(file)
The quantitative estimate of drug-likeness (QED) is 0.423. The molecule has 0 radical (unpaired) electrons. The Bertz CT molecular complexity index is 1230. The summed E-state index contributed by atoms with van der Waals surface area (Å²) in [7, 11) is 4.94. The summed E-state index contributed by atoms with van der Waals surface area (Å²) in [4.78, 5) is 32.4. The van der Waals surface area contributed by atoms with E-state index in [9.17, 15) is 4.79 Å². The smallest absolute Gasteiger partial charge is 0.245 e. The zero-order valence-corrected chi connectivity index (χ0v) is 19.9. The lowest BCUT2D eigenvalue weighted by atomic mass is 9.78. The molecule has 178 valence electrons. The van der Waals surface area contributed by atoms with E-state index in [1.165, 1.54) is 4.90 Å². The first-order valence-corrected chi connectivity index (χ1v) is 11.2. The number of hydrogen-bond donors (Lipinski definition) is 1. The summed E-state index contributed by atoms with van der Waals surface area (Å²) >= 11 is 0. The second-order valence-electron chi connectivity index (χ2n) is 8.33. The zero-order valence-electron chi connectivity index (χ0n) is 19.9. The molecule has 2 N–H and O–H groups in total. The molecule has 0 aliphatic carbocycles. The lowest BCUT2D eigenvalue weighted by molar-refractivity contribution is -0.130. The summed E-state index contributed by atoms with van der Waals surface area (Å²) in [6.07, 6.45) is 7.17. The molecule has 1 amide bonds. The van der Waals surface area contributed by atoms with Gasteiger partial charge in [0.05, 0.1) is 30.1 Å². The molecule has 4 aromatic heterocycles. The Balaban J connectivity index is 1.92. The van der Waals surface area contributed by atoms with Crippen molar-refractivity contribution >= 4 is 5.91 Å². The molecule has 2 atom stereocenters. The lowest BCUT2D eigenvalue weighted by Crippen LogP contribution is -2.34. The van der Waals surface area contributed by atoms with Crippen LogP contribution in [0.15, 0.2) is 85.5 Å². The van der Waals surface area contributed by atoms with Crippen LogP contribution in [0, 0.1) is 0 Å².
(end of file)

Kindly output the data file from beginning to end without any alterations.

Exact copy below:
The quantitative estimate of drug-likeness (QED) is 0.423. The molecule has 0 radical (unpaired) electrons. The Bertz CT molecular complexity index is 1230. The summed E-state index contributed by atoms with van der Waals surface area (Å²) in [7, 11) is 4.94. The summed E-state index contributed by atoms with van der Waals surface area (Å²) in [4.78, 5) is 32.4. The van der Waals surface area contributed by atoms with E-state index in [9.17, 15) is 4.79 Å². The smallest absolute Gasteiger partial charge is 0.245 e. The zero-order valence-corrected chi connectivity index (χ0v) is 19.9. The lowest BCUT2D eigenvalue weighted by atomic mass is 9.78. The molecule has 178 valence electrons. The van der Waals surface area contributed by atoms with E-state index in [1.165, 1.54) is 4.90 Å². The first-order valence-corrected chi connectivity index (χ1v) is 11.2. The number of hydrogen-bond donors (Lipinski definition) is 1. The summed E-state index contributed by atoms with van der Waals surface area (Å²) >= 11 is 0. The second-order valence-electron chi connectivity index (χ2n) is 8.33. The zero-order valence-electron chi connectivity index (χ0n) is 19.9. The molecule has 2 N–H and O–H groups in total. The molecule has 0 aliphatic carbocycles. The lowest BCUT2D eigenvalue weighted by molar-refractivity contribution is -0.130. The summed E-state index contributed by atoms with van der Waals surface area (Å²) in [6.07, 6.45) is 7.17. The molecule has 1 amide bonds. The van der Waals surface area contributed by atoms with Gasteiger partial charge in [0.05, 0.1) is 30.1 Å². The molecule has 4 aromatic heterocycles. The Balaban J connectivity index is 1.92. The van der Waals surface area contributed by atoms with Crippen molar-refractivity contribution >= 4 is 5.91 Å². The molecule has 2 atom stereocenters. The lowest BCUT2D eigenvalue weighted by Crippen LogP contribution is -2.34. The van der Waals surface area contributed by atoms with Crippen LogP contribution in [0.15, 0.2) is 85.5 Å². The van der Waals surface area contributed by atoms with Crippen LogP contribution in [0, 0.1) is 0 Å².